Verksamhetsberättelse 2020/Story: Exploring ways to activate people in a physical activity without meeting each other

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In this Story we are focusing on how we had to find ways to encourage people to participate in our activities during the pandemic. We succeeded by changing how we communicated and by building tools that enhanced our messages.

To help Wiki Loves Earth contributors find protected natural areas located close around them, we build a map tool that displays data from the Swedish Environmental Protection Agency.

The COVID-19 pandemic forced us to rethink many of our planned activities. One example of that was the Wiki Loves Earth campaign. While Sweden never, unlike many countries, enacted forced lockdown measures, long-distance movement was discouraged and larger gatherings and events forbidden. At the same time, it was our conviction that Wiki Loves Earth could provide meaning in a difficult time, a conviction that seemingly was shared by participants.

In order to make it possible for us to run the campaign, while adhering to recommendations and regulations, we chose to focus our communication on visiting local nature: exploring one’s vicinity through the Wiki Loves Earth campaign.

The main obstacle to this focus was the difficulty at the time to find natural heritage sites in one’s vicinity with the existing tools, so we explored possibilities on how to make it easier. We soon realized that the Swedish Environmental Protection Agency held data that we could upload on Wikidata, if it would be made available under the right license. We reached out to EPA, and they agreed to re-license several datasets. They also had sets with shapefiles, which we uploaded to Wikidata and Wikimedia Commons. The amount of shapefiles on Wikimedia Commons doubled through the upload, which seems to be the first mass upload of shapefiles to Wikimedia Commons. This is a continuation of the many experimental batch uploads of new types of files to Wikimedia Commons which we focused on during the FindingGLAMs project. We hope that this will prove valuable for other affiliates and that we will be able to support them if they aim to add shapefiles for their local contests.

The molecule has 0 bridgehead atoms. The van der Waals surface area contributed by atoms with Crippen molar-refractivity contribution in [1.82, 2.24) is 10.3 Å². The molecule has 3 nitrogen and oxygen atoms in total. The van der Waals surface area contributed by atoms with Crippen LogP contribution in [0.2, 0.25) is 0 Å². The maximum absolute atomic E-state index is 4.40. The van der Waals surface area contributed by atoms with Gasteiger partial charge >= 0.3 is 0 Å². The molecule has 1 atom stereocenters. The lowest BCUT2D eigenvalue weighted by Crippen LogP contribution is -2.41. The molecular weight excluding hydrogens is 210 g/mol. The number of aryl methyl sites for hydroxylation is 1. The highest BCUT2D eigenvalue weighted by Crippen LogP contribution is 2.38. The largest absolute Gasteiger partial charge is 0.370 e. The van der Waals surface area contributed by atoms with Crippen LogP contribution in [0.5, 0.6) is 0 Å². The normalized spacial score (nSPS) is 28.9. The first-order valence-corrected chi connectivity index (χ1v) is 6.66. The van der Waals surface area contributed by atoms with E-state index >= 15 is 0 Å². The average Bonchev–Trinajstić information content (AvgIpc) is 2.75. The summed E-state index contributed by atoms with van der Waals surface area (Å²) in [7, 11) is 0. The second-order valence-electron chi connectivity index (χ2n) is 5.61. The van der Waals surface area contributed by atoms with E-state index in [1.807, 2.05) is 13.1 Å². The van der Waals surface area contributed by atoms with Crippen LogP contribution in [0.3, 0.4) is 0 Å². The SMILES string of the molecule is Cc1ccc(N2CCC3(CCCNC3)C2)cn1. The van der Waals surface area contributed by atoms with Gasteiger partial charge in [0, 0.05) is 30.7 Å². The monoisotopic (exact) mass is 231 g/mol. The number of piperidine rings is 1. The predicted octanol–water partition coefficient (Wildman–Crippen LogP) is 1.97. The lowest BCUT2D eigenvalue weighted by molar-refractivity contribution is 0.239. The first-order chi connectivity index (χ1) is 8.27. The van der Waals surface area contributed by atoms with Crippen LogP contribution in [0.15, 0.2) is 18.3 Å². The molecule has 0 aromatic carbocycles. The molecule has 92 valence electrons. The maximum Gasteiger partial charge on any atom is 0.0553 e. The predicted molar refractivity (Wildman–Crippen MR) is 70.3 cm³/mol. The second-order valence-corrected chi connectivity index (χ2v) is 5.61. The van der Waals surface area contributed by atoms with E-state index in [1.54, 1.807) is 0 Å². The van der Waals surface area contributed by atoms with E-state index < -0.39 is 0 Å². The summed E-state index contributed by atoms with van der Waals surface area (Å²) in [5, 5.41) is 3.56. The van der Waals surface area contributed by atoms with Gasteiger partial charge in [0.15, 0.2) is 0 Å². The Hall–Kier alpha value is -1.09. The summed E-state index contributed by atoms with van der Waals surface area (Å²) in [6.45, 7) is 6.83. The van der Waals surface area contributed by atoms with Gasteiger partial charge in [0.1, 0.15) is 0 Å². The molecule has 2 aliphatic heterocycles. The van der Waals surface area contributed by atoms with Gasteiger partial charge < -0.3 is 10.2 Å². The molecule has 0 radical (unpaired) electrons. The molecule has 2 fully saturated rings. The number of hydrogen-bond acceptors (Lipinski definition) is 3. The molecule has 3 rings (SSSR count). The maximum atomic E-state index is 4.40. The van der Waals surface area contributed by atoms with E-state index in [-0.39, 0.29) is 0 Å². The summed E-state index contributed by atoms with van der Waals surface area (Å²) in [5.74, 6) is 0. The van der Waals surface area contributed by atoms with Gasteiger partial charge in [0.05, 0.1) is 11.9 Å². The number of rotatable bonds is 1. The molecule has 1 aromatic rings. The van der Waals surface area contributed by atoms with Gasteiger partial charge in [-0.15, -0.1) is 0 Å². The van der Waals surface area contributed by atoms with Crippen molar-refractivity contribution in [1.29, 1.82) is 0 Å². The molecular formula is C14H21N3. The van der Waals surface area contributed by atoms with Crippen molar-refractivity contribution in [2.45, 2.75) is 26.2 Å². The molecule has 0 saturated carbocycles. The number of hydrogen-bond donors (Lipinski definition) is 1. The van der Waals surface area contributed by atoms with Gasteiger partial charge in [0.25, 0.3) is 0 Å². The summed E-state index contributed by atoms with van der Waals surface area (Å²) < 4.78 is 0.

With the data on Wikidata and the shapefiles on Wikimedia Commons, we could develop a map tool that showed all natural sites in one’s vicinity, and whether they already had a photo on Wikidata (and thereby Wikipedia) or not. The tool had two benefits: it visualized the value of such a batch upload and it helped newcomers see where they could contribute with new images.

The map tool, and the slightly changed focus of the campaign, seems to have been a success. The turnout this year was more than 1,000 photos higher than last year, and the number of participants – both experienced and newcomers – rose sharply as well. We managed to lower the barriers, which was one important aim, and at the same time, we managed to encourage people to explore the local vicinity in a time where their possibility to travel was limited.

For us, it was more important to implement the tool than to make it perfect. It seems like that sufficed, as the goal of lowering barriers was fulfilled. The coding behind it is all available on Github, and we would happily help answering questions from other chapters and affiliates, interested in doing something similar.